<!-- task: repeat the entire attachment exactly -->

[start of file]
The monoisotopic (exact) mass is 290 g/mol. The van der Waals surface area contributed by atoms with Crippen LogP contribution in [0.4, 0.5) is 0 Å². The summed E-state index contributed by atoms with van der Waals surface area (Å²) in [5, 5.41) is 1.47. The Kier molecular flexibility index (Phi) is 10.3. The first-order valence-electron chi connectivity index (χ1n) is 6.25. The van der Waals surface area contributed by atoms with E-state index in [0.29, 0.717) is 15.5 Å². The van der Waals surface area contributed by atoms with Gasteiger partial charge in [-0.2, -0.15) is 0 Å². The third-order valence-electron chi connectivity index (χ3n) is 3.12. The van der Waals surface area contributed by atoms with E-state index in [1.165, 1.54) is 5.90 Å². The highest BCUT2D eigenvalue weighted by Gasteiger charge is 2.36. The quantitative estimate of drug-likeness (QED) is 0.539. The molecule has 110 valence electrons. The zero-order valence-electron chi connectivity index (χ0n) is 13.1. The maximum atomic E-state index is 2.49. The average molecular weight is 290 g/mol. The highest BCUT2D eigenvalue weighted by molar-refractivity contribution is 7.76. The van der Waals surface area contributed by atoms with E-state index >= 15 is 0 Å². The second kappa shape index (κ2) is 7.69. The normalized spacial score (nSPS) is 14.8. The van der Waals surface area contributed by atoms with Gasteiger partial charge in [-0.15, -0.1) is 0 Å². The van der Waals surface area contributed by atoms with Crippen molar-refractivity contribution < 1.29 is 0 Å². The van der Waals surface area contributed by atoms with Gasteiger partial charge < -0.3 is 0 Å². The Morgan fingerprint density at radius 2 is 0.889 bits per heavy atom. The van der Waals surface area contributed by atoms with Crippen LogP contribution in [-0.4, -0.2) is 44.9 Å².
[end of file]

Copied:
The monoisotopic (exact) mass is 290 g/mol. The van der Waals surface area contributed by atoms with Crippen LogP contribution in [0.4, 0.5) is 0 Å². The summed E-state index contributed by atoms with van der Waals surface area (Å²) in [5, 5.41) is 1.47. The Kier molecular flexibility index (Phi) is 10.3. The first-order valence-electron chi connectivity index (χ1n) is 6.25. The van der Waals surface area contributed by atoms with E-state index in [0.29, 0.717) is 15.5 Å². The van der Waals surface area contributed by atoms with Gasteiger partial charge in [-0.2, -0.15) is 0 Å². The third-order valence-electron chi connectivity index (χ3n) is 3.12. The van der Waals surface area contributed by atoms with E-state index in [1.165, 1.54) is 5.90 Å². The highest BCUT2D eigenvalue weighted by Gasteiger charge is 2.36. The quantitative estimate of drug-likeness (QED) is 0.539. The molecule has 110 valence electrons. The zero-order valence-electron chi connectivity index (χ0n) is 13.1. The maximum atomic E-state index is 2.49. The average molecular weight is 290 g/mol. The highest BCUT2D eigenvalue weighted by molar-refractivity contribution is 7.76. The van der Waals surface area contributed by atoms with E-state index >= 15 is 0 Å². The second kappa shape index (κ2) is 7.69. The normalized spacial score (nSPS) is 14.8. The van der Waals surface area contributed by atoms with Gasteiger partial charge in [-0.15, -0.1) is 0 Å². The van der Waals surface area contributed by atoms with Crippen molar-refractivity contribution < 1.29 is 0 Å². The van der Waals surface area contributed by atoms with Gasteiger partial charge < -0.3 is 0 Å². The Morgan fingerprint density at radius 2 is 0.889 bits per heavy atom. The van der Waals surface area contributed by atoms with Crippen LogP contribution in [-0.4, -0.2) is 44.9 Å².